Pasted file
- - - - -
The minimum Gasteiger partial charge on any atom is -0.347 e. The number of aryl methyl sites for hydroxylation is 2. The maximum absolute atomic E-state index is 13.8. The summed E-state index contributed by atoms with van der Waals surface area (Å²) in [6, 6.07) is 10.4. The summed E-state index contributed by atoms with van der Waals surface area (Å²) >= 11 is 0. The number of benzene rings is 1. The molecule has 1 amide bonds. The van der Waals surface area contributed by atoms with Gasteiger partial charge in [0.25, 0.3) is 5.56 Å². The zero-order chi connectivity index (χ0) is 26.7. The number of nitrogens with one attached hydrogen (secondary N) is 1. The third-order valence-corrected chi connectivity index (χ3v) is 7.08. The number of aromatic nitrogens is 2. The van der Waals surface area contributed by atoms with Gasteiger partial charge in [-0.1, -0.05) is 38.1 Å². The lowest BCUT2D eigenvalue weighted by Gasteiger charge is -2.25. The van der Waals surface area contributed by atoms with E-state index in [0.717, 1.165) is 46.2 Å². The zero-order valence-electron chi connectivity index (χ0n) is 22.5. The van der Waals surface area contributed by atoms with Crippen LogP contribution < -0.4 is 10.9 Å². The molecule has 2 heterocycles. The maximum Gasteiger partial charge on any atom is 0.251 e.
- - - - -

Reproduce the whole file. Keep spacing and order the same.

The minimum Gasteiger partial charge on any atom is -0.347 e. The number of aryl methyl sites for hydroxylation is 2. The maximum absolute atomic E-state index is 13.8. The summed E-state index contributed by atoms with van der Waals surface area (Å²) in [6, 6.07) is 10.4. The summed E-state index contributed by atoms with van der Waals surface area (Å²) >= 11 is 0. The number of benzene rings is 1. The molecule has 1 amide bonds. The van der Waals surface area contributed by atoms with Gasteiger partial charge in [0.25, 0.3) is 5.56 Å². The zero-order chi connectivity index (χ0) is 26.7. The number of nitrogens with one attached hydrogen (secondary N) is 1. The third-order valence-corrected chi connectivity index (χ3v) is 7.08. The number of aromatic nitrogens is 2. The van der Waals surface area contributed by atoms with Gasteiger partial charge in [-0.1, -0.05) is 38.1 Å². The lowest BCUT2D eigenvalue weighted by Gasteiger charge is -2.25. The van der Waals surface area contributed by atoms with E-state index in [0.717, 1.165) is 46.2 Å². The zero-order valence-electron chi connectivity index (χ0n) is 22.5. The van der Waals surface area contributed by atoms with Crippen LogP contribution < -0.4 is 10.9 Å². The molecule has 2 heterocycles. The maximum Gasteiger partial charge on any atom is 0.251 e.